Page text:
W3C home > Mailing lists > Public > uri@w3.org > October 2012

Re: [whatwg] New URL Standard from Anne van Kesteren on 2012-09-24 (public-whatwg-archive@w3.org from September 2012)

From: Jan Algermissen <jan.algermissen@nordsc.com>
Date: Tue, 23 Oct 2012 13:02:04 +0200
Cc: Julian Reschke <julian.reschke@gmx.de>, uri@w3.org
Message-Id: <36CAC0DE-69D1-45BE-996B-7404F26F8422@nordsc.com>
To: Anne van Kesteren <annevk@annevk.nl>

On Oct 23, 2012, at 12:50 PM, Anne van Kesteren wrote:

> On Tue, Oct 23, 2012 at 12:29 PM, Julian Reschke <julian.reschke@gmx.de> wrote:
>> "whatever you find in a @href" is neither a relative URL nor an absolute
>> URL. I don't think it's helpful to insist on that.
> 
> Nobody is. I plan on defining relative URL/absolute URL only as what
> is valid. The input to the parser can just be href's attribute value.
> As far as developers are concerned, they are to put a relative
> URL/absolute URL as the value of the href attribute,

What Julian is trying to get across is that the content of an @href is a *URI Reference*, not a URI.

You and Ian seem to acidentally or deliberately ignore that distinction. Hence it appears you 'insist' that the value of an @href would be a URI.

And Julian is right. Insisting to ignore that distinction is not helpful because, as Roy already pointed out, the whole discussion is a different one if you were talking about 'fixing parsing of URI references'.

Jan


> but indeed nobody
> can prevent them from putting something else in there and as they have
> in legacy pages we need to deal with that somehow.
> 
> 
>> I just tried
>> 
>> <html>
>>   <body>
>>      <p>
>>        <a href="/%">Test /%</a>
>>      </p>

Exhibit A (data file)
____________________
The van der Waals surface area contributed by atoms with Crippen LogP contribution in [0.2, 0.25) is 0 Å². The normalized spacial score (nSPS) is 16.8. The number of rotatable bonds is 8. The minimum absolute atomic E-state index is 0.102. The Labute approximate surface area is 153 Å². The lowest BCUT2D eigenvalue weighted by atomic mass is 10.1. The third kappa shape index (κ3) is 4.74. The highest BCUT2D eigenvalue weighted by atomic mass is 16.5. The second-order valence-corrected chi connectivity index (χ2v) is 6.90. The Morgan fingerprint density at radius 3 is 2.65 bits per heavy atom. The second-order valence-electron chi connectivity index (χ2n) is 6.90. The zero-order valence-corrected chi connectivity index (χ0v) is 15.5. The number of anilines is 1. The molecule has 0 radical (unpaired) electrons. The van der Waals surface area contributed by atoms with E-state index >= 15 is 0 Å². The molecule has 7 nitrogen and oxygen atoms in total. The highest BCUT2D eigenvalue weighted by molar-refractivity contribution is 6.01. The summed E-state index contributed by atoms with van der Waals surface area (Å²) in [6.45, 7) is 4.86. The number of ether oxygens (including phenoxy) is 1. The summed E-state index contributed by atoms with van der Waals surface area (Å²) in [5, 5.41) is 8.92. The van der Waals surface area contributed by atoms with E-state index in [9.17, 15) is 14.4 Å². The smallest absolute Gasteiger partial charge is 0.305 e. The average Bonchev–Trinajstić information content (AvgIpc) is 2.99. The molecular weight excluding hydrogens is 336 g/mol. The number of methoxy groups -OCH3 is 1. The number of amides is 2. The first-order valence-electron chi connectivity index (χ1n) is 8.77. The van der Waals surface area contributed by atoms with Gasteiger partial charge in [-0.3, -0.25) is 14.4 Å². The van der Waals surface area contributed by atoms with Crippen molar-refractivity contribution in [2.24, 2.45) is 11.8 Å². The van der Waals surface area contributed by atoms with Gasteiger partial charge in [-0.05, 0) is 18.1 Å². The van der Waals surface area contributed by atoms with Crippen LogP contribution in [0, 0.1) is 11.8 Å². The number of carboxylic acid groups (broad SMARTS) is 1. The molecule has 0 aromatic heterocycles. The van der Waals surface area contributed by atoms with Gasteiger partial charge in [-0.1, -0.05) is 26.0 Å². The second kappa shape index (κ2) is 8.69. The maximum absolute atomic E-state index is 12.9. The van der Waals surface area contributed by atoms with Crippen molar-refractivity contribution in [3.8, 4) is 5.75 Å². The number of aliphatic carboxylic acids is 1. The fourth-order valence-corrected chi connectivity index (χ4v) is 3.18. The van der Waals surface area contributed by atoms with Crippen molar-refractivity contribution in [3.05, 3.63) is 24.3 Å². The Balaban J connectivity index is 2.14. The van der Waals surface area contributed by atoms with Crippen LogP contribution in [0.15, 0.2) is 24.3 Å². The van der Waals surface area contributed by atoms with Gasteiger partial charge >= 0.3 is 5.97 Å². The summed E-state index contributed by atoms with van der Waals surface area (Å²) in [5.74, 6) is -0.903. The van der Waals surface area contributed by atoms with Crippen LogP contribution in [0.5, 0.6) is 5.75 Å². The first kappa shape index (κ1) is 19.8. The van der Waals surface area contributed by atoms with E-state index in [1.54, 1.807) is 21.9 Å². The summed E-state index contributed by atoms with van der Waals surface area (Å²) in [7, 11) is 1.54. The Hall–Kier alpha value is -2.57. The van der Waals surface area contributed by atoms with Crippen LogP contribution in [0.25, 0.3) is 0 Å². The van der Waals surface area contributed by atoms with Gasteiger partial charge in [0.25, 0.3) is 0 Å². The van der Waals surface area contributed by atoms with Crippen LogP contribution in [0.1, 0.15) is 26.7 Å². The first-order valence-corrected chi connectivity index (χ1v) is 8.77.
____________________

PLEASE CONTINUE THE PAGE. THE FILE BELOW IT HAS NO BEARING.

>>      <p>
>>        <a href="%">Test %</a>
>>      </p>
>>      <p>
>>        <a href="?%">Test ?%</a>
>>      </p>
>>   </body>
>> </html>
>> 
>> and of these, IE doesn't treat the first two as links (it just doesn't send
>> any network request).
> 
> I wish had more easy access to IE to reverse engineer what it's doing.
> Did you test <a>.pathname and such too? If it still sends ?% the point
> that STD 66 is not workable still stands. (And again I just gave
> examples here, to be exhaustive you need to test all prohibited code
> points.) This also does not test the fragment case.
> 
> 
>> That's why I said I'd like to see a concrete list of issues (real and
>> perceived), so that we can test them across browsers and find out whether
>> they *need* to break the spec.
> 
> I did not start out by looking at what is wrong with STD 66 but rather
> with what browsers and to a lesser extent curl/wget etc. are doing.
> Unfortunately I don't have a Windows license. So making such a list of
> issues would take a rather large chunk of my time that given past
> experience I'm not sure is worth it.
> 
> 
> -- 
> http://annevankesteren.nl/
> 
Received on Tuesday, 23 October 2012 11:13:02 UTC

This archive was generated by hypermail 2.3.1 : Tuesday, 6 January 2015 21:25:16 UTC